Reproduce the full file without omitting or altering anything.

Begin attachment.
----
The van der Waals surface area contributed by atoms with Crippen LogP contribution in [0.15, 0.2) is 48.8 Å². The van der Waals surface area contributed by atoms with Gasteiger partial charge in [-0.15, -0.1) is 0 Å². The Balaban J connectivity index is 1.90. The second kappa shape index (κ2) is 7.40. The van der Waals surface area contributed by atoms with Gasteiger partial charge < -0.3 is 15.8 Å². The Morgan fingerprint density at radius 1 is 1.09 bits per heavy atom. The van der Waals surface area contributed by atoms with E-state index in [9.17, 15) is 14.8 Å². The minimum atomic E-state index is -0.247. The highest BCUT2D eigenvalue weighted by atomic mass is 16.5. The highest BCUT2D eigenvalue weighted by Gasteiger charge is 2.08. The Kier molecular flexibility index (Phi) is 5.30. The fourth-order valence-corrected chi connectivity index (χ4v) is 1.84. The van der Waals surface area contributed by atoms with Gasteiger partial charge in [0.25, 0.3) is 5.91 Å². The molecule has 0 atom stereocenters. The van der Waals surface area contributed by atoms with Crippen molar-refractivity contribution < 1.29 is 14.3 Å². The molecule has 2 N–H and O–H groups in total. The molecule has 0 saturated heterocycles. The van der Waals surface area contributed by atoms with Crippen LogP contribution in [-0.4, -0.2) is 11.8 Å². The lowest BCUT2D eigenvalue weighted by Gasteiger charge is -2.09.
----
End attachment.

The van der Waals surface area contributed by atoms with Crippen LogP contribution in [0.15, 0.2) is 48.8 Å². The van der Waals surface area contributed by atoms with Gasteiger partial charge in [-0.15, -0.1) is 0 Å². The Balaban J connectivity index is 1.90. The second kappa shape index (κ2) is 7.40. The van der Waals surface area contributed by atoms with Gasteiger partial charge < -0.3 is 15.8 Å². The Morgan fingerprint density at radius 1 is 1.09 bits per heavy atom. The van der Waals surface area contributed by atoms with E-state index in [9.17, 15) is 14.8 Å². The minimum atomic E-state index is -0.247. The highest BCUT2D eigenvalue weighted by atomic mass is 16.5. The highest BCUT2D eigenvalue weighted by Gasteiger charge is 2.08. The Kier molecular flexibility index (Phi) is 5.30. The fourth-order valence-corrected chi connectivity index (χ4v) is 1.84. The van der Waals surface area contributed by atoms with Gasteiger partial charge in [0.25, 0.3) is 5.91 Å². The molecule has 0 atom stereocenters. The van der Waals surface area contributed by atoms with Crippen molar-refractivity contribution < 1.29 is 14.3 Å². The molecule has 2 N–H and O–H groups in total. The molecule has 0 saturated heterocycles. The van der Waals surface area contributed by atoms with Crippen LogP contribution in [-0.4, -0.2) is 11.8 Å². The lowest BCUT2D eigenvalue weighted by Gasteiger charge is -2.09.